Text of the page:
Second Movement: "A man and a dog descend their front steps"

The omniscient speaker then introduces the two main actors in his little drama, a man and a dog; the dog speaks, "Let's go downtown and get crazy drunk. / Let's tip over all the trash cans we can find." The speaker confides that this is a dog's way of "deal[ing] with the prospect of change."

The fascinating and masterful strategy of this poem employs the personification technique of a talking dog in order to dramatize the man's baser instincts inculcated in the physical body. The man never speaks, but through his silence as the dog speaks, the man's thoughts are made clear while being represented in a most colorful manner.

The dog expresses the wish to get "crazy drunk." Alongside that base wish, the man "is struck / by the oppressiveness of his past." Memories from the man's past have become as lodged in his memory hole as he is settled in a neighborhood with a wife—and a dog.

The man feels that he is able to "see faces / caught up among the dark places in the trees." As the man ruminates on his seemingly solid memory images, the dog with animal certitude pipes up: "Let's pick up some girls and just / rip off their clothes. Let's dig holes everywhere."

Third Movement: "Above his house, the man notices wisps of cloud"

The man glimpsing the clouds rushing across the moon thinks of a movie in which someone is "leaving on a journey." Noticing the road heading north from his neighborhood, he thinks of driving his car and the dusty smell of the heater after being unused all summer.

Even in the man's mind, he wavers about what he would actually prefer to do, while the dog suggests they "go down to the diner and sniff / peoples legs. Let's stuff ourselves on burgers." But the man just thinks of the emptiness and darkness of the road. Even if he decided to take that journey, he suspects that he would not find what he is looking for.

Fourth Movement: "Pine trees press down to the edge of the shoulder"

Still, in his mind the man continues on with that journey but notices, "the eyes of animals, fixed in his headlights, / shine like small cautions against the night." By now, the dog just wants to lie down and sleep with his tail over his nose. But the man insists that he wants to continue driving, "crossing / one state line after another, and never stop / until the sun creeps into his rearview mirror."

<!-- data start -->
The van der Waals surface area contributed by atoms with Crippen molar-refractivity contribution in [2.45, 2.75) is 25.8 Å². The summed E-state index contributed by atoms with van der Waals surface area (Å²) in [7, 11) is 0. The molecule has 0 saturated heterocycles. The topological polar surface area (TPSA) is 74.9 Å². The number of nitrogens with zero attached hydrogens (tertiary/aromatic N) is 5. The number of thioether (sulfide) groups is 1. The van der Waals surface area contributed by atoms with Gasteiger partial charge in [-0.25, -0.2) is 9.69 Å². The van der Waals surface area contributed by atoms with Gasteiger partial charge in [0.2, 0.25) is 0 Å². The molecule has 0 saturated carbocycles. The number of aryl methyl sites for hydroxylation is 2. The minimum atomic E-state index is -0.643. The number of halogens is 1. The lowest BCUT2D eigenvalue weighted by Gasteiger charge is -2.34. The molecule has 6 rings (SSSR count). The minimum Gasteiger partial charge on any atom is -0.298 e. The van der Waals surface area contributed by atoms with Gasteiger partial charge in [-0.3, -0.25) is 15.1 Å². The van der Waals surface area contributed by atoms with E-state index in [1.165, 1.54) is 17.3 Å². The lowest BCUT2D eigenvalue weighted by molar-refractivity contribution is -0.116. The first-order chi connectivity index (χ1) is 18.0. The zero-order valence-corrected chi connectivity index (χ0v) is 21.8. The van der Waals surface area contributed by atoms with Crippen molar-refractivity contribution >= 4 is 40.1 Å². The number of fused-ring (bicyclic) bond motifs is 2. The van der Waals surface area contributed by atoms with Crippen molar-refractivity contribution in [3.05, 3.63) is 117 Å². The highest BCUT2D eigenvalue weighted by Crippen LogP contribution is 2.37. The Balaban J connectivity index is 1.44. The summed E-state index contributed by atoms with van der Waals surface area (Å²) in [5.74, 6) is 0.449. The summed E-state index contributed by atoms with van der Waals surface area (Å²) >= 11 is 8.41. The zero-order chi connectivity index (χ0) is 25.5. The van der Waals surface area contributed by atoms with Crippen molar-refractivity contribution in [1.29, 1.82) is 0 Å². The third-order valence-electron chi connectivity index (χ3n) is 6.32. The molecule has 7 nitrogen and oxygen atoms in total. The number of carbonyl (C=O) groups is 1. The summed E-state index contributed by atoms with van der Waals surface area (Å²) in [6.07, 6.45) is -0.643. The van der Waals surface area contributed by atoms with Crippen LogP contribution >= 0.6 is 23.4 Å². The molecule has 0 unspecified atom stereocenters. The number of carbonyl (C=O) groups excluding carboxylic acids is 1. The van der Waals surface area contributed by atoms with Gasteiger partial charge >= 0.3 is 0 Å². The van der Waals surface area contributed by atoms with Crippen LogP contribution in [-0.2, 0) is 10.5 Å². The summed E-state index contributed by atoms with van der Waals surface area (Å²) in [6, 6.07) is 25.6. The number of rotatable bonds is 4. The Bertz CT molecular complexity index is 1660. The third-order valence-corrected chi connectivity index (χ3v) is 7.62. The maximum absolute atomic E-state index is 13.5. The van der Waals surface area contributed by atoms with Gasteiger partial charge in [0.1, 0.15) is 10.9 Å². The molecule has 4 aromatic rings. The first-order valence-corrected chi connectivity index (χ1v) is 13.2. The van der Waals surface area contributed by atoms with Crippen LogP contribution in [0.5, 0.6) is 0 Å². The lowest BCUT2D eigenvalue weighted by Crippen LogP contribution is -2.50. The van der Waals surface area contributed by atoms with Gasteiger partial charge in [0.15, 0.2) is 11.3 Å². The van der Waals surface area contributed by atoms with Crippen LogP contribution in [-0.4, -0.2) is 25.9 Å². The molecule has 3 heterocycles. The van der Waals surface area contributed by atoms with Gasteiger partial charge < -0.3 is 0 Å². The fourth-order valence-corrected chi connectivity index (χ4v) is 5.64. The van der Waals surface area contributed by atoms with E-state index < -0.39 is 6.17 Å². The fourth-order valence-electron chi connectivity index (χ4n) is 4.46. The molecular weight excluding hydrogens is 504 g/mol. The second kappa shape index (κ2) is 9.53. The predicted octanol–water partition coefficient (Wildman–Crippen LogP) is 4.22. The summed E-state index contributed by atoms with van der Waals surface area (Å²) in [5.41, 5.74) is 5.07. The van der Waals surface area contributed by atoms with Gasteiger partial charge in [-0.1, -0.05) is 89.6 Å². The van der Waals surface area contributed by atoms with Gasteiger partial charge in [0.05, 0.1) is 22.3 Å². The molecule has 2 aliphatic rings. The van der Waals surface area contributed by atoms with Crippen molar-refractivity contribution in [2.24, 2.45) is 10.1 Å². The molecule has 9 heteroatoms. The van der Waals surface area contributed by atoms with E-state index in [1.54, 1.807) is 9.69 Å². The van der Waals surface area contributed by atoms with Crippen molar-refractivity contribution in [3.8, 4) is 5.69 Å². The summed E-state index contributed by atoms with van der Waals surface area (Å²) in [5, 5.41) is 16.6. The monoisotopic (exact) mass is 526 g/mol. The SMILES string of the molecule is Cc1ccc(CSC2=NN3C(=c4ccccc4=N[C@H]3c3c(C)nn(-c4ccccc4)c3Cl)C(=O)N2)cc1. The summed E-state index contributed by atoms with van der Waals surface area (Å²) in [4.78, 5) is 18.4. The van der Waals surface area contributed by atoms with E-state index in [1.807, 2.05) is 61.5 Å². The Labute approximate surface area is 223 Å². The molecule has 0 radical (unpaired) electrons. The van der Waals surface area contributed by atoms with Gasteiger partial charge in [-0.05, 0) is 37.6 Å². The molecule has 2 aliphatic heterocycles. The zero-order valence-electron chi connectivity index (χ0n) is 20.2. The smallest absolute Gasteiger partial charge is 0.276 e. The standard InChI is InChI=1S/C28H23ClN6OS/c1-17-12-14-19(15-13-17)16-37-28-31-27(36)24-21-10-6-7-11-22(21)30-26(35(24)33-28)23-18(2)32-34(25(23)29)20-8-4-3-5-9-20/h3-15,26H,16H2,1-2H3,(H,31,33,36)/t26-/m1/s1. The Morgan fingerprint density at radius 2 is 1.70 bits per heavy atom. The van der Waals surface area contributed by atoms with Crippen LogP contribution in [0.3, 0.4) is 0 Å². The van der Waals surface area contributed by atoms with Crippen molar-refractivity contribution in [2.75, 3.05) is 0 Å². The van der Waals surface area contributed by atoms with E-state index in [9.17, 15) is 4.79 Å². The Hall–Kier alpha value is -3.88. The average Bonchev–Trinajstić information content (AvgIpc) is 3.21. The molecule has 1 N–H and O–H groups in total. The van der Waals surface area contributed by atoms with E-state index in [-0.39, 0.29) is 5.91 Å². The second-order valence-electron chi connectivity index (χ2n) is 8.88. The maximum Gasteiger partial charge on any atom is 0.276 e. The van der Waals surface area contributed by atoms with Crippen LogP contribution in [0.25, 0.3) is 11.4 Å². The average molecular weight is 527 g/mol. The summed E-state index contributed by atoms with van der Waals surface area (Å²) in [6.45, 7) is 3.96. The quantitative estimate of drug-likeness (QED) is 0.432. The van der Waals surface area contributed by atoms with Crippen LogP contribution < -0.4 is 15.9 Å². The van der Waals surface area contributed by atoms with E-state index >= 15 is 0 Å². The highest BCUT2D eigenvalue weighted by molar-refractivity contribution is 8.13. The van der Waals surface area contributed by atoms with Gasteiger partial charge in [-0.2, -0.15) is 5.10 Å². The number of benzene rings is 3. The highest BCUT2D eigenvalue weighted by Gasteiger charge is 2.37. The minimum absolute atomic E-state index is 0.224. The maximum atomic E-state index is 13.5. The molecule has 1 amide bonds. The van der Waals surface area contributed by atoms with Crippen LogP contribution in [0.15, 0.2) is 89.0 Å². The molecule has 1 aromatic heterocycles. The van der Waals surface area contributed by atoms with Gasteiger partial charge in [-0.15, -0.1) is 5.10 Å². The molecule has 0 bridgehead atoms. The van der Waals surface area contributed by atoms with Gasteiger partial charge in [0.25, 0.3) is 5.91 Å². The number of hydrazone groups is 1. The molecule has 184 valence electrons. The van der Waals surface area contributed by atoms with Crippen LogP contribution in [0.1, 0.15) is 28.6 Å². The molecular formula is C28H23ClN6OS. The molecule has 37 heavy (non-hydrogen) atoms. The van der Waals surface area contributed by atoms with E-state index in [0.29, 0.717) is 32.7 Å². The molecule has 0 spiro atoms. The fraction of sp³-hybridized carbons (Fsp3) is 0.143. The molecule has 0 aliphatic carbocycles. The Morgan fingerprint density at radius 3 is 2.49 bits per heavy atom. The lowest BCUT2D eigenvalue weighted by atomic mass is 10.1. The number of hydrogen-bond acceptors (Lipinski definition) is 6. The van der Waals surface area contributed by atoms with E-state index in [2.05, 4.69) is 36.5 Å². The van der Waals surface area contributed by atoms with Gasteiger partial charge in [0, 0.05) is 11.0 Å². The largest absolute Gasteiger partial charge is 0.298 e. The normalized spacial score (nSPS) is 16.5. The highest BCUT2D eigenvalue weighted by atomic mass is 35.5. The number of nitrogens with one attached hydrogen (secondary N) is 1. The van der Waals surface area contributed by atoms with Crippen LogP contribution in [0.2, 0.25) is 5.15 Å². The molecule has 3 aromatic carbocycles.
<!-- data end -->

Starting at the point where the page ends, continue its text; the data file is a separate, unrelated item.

Fifth Movement: "Then he'll pull over and rest awhile before"

The man thinks that after a short rest from driving, he will continue and by sundown be rewarded by arriving at a city entirely new to him. But the dog, dog-tired by now with all the traveling fantasy, urges the man to go into their house and not do anything tonight, and that is what they do.

But the man still wonders, "How is it possible to want so many things / and still want nothing?" Because of his frustration with his inability to answer his own questions, he just wants to go to sleep and also repeatedly bang his head into the wall, as he wonders, "Why is it all so difficult?"

Sixth Movement: "But the dog says, Let's go make a sandwich"

The dog wants to "make the tallest sandwich anyones ever seen." As the man gathers his tall-sandwich fixins, his wife discovers him with his head stuck in the refrigerator just blindly staring.

But the man is not just looking for food; he is peering as if he could discover satisfactory answers to his nagging questions—answers that might reveal to him, "why you get up in the morning / and how it is possible to sleep at night, / answers to what comes next and how to like it."

The man will continue to struggle for those answers, of course, but the last phrase, "how to like it"—that is, how to find attractive and even look forward to that struggle from which there is no escape will continue to evade him. He is fairly certain of that much.

This poem appeared in The Cortland Review, Issue 26.

© 2015 Linda Sue Grimes